Canberra environmental volunteer organisations are set to have more financial security to carry out projects across the territory, following a multi-year funding deal as part of the upcoming ACT budget.
It will be the first time in years that groups such as ACT catchment groups, Parkcare and ACT Wildlife will have government funding provided for multiple years at one time, rather than having to rely on year-on-year financial arrangements.
The funding is set to run during the next four financial years, and while the final amount is still being finalised, a pre-election commitment put forward by the ACT Greens ahead of the 2020 poll promised $3.2 million.
Co-convenor of the Mount Taylor Parkcare Group Kathy Eyles said the announcement allowed for the environmental groups to carry out more work in Canberra's bushland, rather than having spend large amounts of time securing funding.
"It's key to allowing some of the smaller groups in the ACT to keep running and functioning," she said.
"The government funding means we can do projects that would otherwise be out of reach."
Among some of the projects carried out by the volunteer organisation have been habitat restoration for the threatened pink tailed worm lizard, along with further weeding and erosion control works.
"We have had so much rain recently that the weeds have gone absolutely crazy," Ms Eyles said.
ACT Environment Minister Rebecca Vassarotti said long-term funding for the volunteer groups made sure their work was able to be carried on unabated.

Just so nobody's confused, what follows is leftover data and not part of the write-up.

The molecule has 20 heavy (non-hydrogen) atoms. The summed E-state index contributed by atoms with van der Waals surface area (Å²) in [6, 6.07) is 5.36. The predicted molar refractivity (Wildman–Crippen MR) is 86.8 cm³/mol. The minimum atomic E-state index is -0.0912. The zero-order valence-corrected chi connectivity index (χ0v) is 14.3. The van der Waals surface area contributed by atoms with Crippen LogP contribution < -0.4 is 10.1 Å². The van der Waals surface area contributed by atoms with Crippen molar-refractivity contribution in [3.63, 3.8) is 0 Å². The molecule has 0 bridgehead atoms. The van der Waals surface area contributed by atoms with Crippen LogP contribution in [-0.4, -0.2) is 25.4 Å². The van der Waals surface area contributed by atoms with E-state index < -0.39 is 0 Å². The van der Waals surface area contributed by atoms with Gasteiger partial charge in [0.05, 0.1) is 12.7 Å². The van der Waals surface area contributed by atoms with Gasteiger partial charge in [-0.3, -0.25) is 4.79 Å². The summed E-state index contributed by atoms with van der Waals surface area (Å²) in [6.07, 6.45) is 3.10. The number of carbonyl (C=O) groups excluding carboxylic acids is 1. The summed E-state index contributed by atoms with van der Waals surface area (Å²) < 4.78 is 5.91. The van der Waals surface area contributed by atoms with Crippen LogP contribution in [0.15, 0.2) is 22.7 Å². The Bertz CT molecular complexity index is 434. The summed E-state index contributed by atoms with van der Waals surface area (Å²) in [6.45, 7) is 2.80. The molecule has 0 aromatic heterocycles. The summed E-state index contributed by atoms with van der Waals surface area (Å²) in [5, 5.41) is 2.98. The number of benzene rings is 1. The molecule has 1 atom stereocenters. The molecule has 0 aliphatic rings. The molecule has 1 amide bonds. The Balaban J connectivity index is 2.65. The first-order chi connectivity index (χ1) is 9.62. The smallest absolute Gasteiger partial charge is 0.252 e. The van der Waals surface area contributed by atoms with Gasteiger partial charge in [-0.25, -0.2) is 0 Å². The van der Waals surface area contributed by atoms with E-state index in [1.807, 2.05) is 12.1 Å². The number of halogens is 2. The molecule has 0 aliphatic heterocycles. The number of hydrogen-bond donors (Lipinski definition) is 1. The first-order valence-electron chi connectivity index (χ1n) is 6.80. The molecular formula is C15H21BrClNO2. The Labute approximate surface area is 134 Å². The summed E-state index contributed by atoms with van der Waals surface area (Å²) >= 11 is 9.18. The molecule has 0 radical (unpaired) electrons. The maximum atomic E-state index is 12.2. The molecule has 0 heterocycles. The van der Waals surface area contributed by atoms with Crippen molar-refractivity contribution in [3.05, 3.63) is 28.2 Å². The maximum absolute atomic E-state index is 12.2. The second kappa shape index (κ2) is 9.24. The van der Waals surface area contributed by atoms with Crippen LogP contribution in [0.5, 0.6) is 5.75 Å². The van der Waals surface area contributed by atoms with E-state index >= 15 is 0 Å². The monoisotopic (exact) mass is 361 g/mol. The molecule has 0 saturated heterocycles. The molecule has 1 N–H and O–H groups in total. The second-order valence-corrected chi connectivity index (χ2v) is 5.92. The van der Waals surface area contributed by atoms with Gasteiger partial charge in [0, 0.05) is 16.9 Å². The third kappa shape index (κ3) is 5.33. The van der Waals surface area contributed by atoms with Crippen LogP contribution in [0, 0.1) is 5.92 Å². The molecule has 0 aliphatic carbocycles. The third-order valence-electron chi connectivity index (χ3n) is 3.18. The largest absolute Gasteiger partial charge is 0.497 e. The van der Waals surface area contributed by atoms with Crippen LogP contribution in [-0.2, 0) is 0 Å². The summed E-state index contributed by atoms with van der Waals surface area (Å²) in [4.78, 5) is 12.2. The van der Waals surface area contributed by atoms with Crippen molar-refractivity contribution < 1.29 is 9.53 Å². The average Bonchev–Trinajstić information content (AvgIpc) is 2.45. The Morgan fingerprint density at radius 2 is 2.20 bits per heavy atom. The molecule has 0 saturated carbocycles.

"I want to ensure financial support for those volunteer organisations and volunteers who truly love and understand their neighbourhoods," she said.
"Providing reliable, long-term funding for Canberra's community local environmental volunteer-based groups beyond June 30 will allow groups help them continue their valuable work
Executive officer of the Southern ACT catchment group Martine Franco also welcomed news of the sustained funding.
"It's recognition of the work that we do and it will build those long term relations in the community for decades," she said.
Landcare ACT chief executive Karissa Preuss said the multi-year funding was something sought after by the group after years of calls.
"Landcare volunteers contribute more than $2 million in in-kind hours working with traditional custodians to maintain and regenerate urban areas, waterways and our rural areas each year," she said.
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